Jane Garza

Jane Garza is a start-up People veteran: ex Etsy and Nobl and now HOP at Quince. We chatted about the importance of creativity, making sure a team understand their purpose and the challenges of building employee loyalty and motivation amidst layoffs.

Jane Garza-1

Cecily Motley: Jane, it's great to have you. Could you start by telling us about your journey and how you've approached your role in HR?

Jane Garza: I've had a long career in HR, both in house and in the consulting space. I think the thing that has been consistent in my approach to work is creativity. I was always known as someone with a plethora of ideas. That's probably what makes me different from a lot of traditional HR. I'm trying to look at the function as a product function and spend time thinking about where we can apply creativity and new thinking rather than an operationally driven approach focused on process - I’m obsessed with the purpose of the process; I refuse to accept “ it's been done like this before” or “because it's best practice”.

CM: In your experience, what stands out as your most significant success in motivating a team?

When you actually get a team to work out in the open, in a very trusted way, it’s magical. There is a lot of wisdom inside an organization at every single level in every single corner. The aim should be to scrape it all out and put it in the open.

So, for greatest success, my headline would be “collaboration”. And I don't mean "Slack" or "Meetings" what I really mean is creating that magic space where quick thinking open teams, that can be transparent with one another, exist.

CM: That’s the Valhalla isn’t it

JG The dream! Doesn’t get more fun than that.

CM: Reflecting on your recent experiences, especially at Etsy, what have been some of the most challenging aspects of motivating teams at scale?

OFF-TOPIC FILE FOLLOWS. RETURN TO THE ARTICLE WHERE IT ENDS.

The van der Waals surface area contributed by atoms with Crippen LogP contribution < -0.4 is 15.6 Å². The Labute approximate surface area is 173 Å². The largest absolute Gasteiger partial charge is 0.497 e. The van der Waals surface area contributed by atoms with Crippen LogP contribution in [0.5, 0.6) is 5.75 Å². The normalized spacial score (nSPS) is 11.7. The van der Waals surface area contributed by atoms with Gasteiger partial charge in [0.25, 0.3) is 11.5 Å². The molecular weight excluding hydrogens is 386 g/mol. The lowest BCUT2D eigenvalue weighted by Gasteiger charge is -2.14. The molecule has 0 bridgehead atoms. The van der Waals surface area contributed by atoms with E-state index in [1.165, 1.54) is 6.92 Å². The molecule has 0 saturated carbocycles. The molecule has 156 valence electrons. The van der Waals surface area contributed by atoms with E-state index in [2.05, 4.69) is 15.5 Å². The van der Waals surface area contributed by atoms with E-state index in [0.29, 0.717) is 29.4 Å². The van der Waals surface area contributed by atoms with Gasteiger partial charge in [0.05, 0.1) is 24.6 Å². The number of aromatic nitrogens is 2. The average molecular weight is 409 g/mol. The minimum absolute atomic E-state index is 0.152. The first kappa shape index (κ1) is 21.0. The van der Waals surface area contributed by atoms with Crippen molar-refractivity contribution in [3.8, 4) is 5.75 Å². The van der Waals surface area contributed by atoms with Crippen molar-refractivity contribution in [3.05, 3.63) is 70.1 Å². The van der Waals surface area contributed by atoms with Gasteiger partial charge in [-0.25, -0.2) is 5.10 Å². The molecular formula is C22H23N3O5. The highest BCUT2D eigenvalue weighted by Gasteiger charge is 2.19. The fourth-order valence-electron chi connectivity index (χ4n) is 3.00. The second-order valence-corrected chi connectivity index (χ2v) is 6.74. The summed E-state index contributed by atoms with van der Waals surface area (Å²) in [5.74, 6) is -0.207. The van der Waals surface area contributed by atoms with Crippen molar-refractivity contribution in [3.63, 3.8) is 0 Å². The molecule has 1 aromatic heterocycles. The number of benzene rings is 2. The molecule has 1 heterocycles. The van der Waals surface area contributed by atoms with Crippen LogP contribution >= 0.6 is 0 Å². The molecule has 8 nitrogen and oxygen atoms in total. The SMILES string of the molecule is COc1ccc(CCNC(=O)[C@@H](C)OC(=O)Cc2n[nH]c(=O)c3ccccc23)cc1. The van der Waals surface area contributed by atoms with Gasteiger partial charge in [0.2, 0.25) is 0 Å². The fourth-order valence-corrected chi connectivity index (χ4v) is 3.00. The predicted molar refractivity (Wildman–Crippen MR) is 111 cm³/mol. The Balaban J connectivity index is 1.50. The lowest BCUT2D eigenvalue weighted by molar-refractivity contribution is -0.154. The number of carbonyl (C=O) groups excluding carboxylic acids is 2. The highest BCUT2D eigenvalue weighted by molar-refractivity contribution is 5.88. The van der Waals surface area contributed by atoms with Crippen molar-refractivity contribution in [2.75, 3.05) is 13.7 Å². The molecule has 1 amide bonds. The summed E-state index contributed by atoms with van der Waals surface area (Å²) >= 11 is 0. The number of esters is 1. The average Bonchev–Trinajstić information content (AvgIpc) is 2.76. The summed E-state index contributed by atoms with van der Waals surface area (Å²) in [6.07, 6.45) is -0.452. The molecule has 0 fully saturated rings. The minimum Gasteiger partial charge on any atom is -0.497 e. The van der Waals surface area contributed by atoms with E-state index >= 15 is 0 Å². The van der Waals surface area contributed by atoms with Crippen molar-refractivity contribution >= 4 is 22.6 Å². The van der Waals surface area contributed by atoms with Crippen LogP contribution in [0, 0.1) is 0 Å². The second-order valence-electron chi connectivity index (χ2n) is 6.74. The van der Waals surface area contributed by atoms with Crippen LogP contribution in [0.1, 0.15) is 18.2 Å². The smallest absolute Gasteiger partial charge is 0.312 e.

JG: At Etsy, I had such a range of team sizes. I had a team of two for a long time. And then at one point I had a team of 20. And with all that comes a lot of change; prioritization, deprioritization.

I think one of the easiest things to get in the way of a team's success is the “why”. People need to know why they exist in a certain form as a team and what would happen to the company if this team didn't exist.

This needs to be crystal clear - and that’s not necessarily a 'one-year goal' or 'short-term plan'.

It's one thing: why do we exist? If things keep getting deprioritized or budgets keep getting lost or things shuffle that starts to become fuzzy.

That's the number one thing around motivation: everyone must have a shared perspective on why their team exists and what they’re trying to accomplish.

The second thing is - what do we want to see progress around in the short term?

And thirdly...I'm trying to think about how to put the third part of this into words. Basically, I think people really want to do great work. And often, there are things that add friction to their ability to do that.

That usually means my goal is to figure out what someone is very good at, and where are they being held back. I picture it almost like a highway. I want to make sure employees are either on the highway or on the ramp getting onto the highway. Not on the off-ramp or about to get stuck off road. That's the constant calibration I'm thinking about.

I'm also always thinking about the five factors of a high-performing team from the Google Aristotle survey; how are we creating psychological safety? Is there enough trust on this team that someone could raise their hand and voice a concern about a direction that we're headed in? Can someone disagree with me? Do they feel like they can depend on one another?

If I asked you to get something done by end of day Friday. Do I know I don't have to ask you again - i.e. do you have clarity of purpose and a clear role such that you understand your 'job to be done' within a bigger picture?

CM: I like this point about the bigger picture

JG: It’s key to apply context. You can’t answer “is this person a low performer or a high performer" without it. The reality is, all of us can probably be all of those things depending on what's surrounding us. Do they have resources or a boss that's growing them? Do they understand what they're trying to accomplish? That's been a big unlock for me in the last few years.